the single girl.

single girl by denyse schmidt

 

 

 

 

I LOVE this pattern and have for a very long time.

 

 

There’s a lot to love–the traditional reference, the Denyse flavor, the shout-out to the single girl…

 

and it also just looks cool.

 

 

 

 

 

 

SO, it was with great pleasure that I ran into it at a quilt shop recently, and I’m thrilled to get started. I’ve decided to bypass the tedious-ness of cutting out the 30+ different shaped pieces and am instead paper-piecing this bad boy. That way I can a) be lazy with the cutting b) pick fabric as I go (and on the fly, my fave), and c) jump into this project a whole lot faster than I would be able to otherwise. But to each his own in terms of technique.

 

 

single girl sewn rings

 

So here are my first ring-lets! My approach is the more the merrier in terms of color and print. Reproductions, kaffes, shirtings, and whatever else are all fair game. My hypothesis is that the single girl will allow for a lot of variety and still look cool so long as you pick a nice fabric for the background. We’ll see…

 

Right on Denyse.

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4 Responses to the single girl.

  1. Elizabeth February 27, 2014 at 10:34 am #

    I just saw that you are working on the Single Girl quilt from your extra hour post. I, too, have the pattern sitting in a drawer, its been there for years! Can you share how you are paper piecing the ring pieces? I think that would be so much easier than cutting out the millions of tiny pieces and keeping them organized. Any guidance/insight would be appreciated a million and one times over. Thank you!!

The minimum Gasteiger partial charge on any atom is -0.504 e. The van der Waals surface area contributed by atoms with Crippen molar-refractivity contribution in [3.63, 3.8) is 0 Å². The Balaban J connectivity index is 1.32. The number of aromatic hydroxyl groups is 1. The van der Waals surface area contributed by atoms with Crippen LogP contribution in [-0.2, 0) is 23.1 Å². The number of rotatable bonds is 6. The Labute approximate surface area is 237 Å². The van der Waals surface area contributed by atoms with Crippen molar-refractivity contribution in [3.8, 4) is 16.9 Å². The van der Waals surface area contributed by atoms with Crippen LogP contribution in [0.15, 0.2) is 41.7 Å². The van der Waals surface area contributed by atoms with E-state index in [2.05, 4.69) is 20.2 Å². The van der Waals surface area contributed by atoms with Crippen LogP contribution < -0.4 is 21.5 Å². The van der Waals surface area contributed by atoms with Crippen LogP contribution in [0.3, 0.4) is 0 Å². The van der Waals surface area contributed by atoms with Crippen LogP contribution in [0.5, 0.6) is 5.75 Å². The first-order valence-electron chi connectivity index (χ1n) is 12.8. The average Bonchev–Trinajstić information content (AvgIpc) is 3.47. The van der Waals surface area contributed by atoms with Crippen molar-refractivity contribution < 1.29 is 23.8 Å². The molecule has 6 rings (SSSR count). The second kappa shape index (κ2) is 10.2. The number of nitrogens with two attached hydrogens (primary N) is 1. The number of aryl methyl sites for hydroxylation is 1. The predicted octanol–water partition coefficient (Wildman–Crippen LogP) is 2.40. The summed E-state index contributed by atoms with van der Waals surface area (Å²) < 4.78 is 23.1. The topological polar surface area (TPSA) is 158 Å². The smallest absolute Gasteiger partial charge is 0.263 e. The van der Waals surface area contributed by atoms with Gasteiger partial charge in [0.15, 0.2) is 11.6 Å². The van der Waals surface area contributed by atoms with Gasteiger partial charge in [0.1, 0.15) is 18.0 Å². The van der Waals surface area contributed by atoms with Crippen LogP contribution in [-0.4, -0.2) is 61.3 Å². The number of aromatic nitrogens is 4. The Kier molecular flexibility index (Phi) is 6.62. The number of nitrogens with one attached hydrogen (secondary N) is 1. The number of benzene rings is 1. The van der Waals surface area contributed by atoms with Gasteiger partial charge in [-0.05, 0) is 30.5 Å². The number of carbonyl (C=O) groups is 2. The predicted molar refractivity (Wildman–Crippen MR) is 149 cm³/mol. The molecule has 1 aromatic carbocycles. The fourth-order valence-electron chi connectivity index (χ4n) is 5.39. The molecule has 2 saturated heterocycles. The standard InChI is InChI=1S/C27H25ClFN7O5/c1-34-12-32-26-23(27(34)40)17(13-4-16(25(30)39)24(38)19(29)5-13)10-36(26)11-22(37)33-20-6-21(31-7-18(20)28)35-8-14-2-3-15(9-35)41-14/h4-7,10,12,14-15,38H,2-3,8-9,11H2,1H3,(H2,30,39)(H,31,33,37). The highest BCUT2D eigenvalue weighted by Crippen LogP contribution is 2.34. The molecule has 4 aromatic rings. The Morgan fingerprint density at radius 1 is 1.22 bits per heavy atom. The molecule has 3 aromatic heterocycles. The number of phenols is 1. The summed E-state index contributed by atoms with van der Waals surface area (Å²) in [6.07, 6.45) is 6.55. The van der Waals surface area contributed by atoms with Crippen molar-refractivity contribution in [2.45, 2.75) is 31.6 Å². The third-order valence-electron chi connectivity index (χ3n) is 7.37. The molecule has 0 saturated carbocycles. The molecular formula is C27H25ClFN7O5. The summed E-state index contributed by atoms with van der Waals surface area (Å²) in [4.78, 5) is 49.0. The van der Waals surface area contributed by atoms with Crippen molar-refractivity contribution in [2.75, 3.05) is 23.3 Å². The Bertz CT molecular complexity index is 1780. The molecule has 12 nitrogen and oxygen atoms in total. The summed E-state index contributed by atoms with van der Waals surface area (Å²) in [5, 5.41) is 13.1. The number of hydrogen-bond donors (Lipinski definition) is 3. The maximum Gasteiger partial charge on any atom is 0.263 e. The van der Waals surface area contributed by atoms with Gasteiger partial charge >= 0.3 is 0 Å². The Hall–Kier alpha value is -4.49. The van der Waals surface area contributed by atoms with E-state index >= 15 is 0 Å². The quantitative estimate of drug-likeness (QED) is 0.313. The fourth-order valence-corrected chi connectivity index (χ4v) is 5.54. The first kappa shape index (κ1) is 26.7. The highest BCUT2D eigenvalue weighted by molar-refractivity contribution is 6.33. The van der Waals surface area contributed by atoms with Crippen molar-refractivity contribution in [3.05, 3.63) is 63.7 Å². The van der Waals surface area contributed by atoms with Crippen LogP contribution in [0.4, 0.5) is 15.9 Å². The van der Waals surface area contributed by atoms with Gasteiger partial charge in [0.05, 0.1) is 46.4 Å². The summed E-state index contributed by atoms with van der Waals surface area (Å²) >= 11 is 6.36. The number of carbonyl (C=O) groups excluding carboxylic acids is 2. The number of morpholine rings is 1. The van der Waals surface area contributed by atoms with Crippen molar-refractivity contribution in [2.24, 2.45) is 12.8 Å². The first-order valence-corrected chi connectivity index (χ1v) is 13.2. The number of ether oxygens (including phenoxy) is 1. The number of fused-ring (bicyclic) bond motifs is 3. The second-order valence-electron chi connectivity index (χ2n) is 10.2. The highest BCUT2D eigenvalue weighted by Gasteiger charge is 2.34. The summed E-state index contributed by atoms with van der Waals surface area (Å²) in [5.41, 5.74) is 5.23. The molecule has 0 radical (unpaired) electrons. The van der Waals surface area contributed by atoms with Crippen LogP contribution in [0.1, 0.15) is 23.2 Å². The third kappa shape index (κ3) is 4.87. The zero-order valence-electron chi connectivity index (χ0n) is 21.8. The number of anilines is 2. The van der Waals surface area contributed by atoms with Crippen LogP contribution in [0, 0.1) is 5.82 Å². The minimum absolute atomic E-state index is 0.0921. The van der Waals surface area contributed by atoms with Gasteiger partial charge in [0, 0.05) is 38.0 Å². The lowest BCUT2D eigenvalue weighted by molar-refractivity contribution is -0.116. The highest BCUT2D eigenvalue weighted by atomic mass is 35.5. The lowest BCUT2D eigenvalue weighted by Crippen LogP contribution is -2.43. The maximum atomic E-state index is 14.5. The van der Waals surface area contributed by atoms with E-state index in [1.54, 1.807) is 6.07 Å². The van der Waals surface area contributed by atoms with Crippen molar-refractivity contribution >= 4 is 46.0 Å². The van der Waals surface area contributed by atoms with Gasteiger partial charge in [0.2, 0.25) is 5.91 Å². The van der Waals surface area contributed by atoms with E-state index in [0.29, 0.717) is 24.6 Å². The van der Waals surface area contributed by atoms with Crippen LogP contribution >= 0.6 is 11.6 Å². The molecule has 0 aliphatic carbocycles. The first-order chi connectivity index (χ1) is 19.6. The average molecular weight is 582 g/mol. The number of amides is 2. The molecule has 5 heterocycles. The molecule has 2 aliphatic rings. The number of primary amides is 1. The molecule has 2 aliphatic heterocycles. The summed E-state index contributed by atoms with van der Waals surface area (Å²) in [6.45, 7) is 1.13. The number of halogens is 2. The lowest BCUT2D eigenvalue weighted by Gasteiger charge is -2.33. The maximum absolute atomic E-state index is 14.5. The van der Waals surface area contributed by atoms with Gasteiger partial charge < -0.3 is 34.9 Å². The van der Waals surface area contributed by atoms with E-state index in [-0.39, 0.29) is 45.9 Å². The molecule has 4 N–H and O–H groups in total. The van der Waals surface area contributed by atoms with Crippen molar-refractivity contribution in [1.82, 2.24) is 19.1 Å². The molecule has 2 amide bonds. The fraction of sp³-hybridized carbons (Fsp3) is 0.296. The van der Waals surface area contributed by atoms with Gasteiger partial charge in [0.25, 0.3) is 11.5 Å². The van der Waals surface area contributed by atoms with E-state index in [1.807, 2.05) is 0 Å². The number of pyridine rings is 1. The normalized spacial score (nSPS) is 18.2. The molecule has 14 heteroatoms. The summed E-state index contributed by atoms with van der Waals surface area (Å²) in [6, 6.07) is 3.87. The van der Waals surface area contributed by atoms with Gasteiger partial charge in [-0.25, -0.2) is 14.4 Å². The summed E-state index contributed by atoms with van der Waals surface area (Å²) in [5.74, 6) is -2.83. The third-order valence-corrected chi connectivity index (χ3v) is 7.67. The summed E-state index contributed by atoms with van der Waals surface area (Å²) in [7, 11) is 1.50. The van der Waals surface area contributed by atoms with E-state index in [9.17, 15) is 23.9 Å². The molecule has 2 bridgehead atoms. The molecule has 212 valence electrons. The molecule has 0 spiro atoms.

• carolynfriedlander February 27, 2014 at 11:01 am #

      Absolutely, Elizabeth! Start by using some paper that you can see through so you can trace the lines. Then take the pattern pieces and starting with the first one (A) trace the shape onto the paper. Then take the next piece (B) and position it next to the first piece so that their shared seamline overlap. Trace the extra lines to complete the shape of B. Then move to C, and so on. After you’ve got the pieces together for one section, draw a 1/4″ line around the entire thing. That will give you your seam allowance. Does that make sense? Let me know, and I’ll be happy to share more! I think it’s much easier this way. 🙂

  2. Joy Elyse April 4, 2014 at 10:25 am #

    Ah! I need to get my hands on this pattern. I’ve been gathering fabrics to make a double wedding ring quilt, but this is so much better! Shout out to the single girl…haha.

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